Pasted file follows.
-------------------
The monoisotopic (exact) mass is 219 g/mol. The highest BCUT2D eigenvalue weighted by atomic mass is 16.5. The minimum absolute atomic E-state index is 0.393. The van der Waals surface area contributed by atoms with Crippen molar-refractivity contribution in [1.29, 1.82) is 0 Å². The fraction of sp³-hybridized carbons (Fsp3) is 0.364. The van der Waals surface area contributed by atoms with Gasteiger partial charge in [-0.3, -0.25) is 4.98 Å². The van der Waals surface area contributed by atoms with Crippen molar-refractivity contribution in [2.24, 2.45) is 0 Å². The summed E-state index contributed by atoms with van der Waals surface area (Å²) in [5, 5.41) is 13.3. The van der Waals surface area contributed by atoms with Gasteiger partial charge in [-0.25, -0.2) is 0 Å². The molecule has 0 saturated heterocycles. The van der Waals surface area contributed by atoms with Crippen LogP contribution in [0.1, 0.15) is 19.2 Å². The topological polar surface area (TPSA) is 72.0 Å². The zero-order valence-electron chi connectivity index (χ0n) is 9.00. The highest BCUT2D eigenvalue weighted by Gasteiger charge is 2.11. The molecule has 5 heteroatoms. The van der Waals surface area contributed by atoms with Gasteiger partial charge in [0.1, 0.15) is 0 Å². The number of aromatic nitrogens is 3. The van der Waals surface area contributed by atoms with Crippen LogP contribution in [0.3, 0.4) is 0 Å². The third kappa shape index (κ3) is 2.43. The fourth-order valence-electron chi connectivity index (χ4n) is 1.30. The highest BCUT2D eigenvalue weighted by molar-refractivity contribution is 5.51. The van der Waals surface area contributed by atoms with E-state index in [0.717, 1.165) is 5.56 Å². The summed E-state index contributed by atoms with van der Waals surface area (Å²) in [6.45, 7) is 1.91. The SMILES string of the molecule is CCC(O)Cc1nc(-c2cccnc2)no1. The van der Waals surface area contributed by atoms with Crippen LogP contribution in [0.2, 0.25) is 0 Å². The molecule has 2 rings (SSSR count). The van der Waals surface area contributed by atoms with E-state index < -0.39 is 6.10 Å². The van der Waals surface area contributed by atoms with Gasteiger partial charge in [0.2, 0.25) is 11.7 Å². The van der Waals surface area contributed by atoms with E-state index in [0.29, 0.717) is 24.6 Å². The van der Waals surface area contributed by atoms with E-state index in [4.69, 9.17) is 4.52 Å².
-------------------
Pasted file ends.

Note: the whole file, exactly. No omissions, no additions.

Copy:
The monoisotopic (exact) mass is 219 g/mol. The highest BCUT2D eigenvalue weighted by atomic mass is 16.5. The minimum absolute atomic E-state index is 0.393. The van der Waals surface area contributed by atoms with Crippen molar-refractivity contribution in [1.29, 1.82) is 0 Å². The fraction of sp³-hybridized carbons (Fsp3) is 0.364. The van der Waals surface area contributed by atoms with Gasteiger partial charge in [-0.3, -0.25) is 4.98 Å². The van der Waals surface area contributed by atoms with Crippen molar-refractivity contribution in [2.24, 2.45) is 0 Å². The summed E-state index contributed by atoms with van der Waals surface area (Å²) in [5, 5.41) is 13.3. The van der Waals surface area contributed by atoms with Gasteiger partial charge in [-0.25, -0.2) is 0 Å². The molecule has 0 saturated heterocycles. The van der Waals surface area contributed by atoms with Crippen LogP contribution in [0.1, 0.15) is 19.2 Å². The topological polar surface area (TPSA) is 72.0 Å². The zero-order valence-electron chi connectivity index (χ0n) is 9.00. The highest BCUT2D eigenvalue weighted by Gasteiger charge is 2.11. The molecule has 5 heteroatoms. The van der Waals surface area contributed by atoms with Gasteiger partial charge in [0.1, 0.15) is 0 Å². The number of aromatic nitrogens is 3. The van der Waals surface area contributed by atoms with Crippen LogP contribution in [0.3, 0.4) is 0 Å². The third kappa shape index (κ3) is 2.43. The fourth-order valence-electron chi connectivity index (χ4n) is 1.30. The highest BCUT2D eigenvalue weighted by molar-refractivity contribution is 5.51. The van der Waals surface area contributed by atoms with E-state index in [0.717, 1.165) is 5.56 Å². The summed E-state index contributed by atoms with van der Waals surface area (Å²) in [6.45, 7) is 1.91. The SMILES string of the molecule is CCC(O)Cc1nc(-c2cccnc2)no1. The van der Waals surface area contributed by atoms with Crippen LogP contribution in [0.2, 0.25) is 0 Å². The molecule has 2 rings (SSSR count). The van der Waals surface area contributed by atoms with E-state index < -0.39 is 6.10 Å². The van der Waals surface area contributed by atoms with Gasteiger partial charge in [0.2, 0.25) is 11.7 Å². The van der Waals surface area contributed by atoms with E-state index in [0.29, 0.717) is 24.6 Å². The van der Waals surface area contributed by atoms with E-state index in [4.69, 9.17) is 4.52 Å².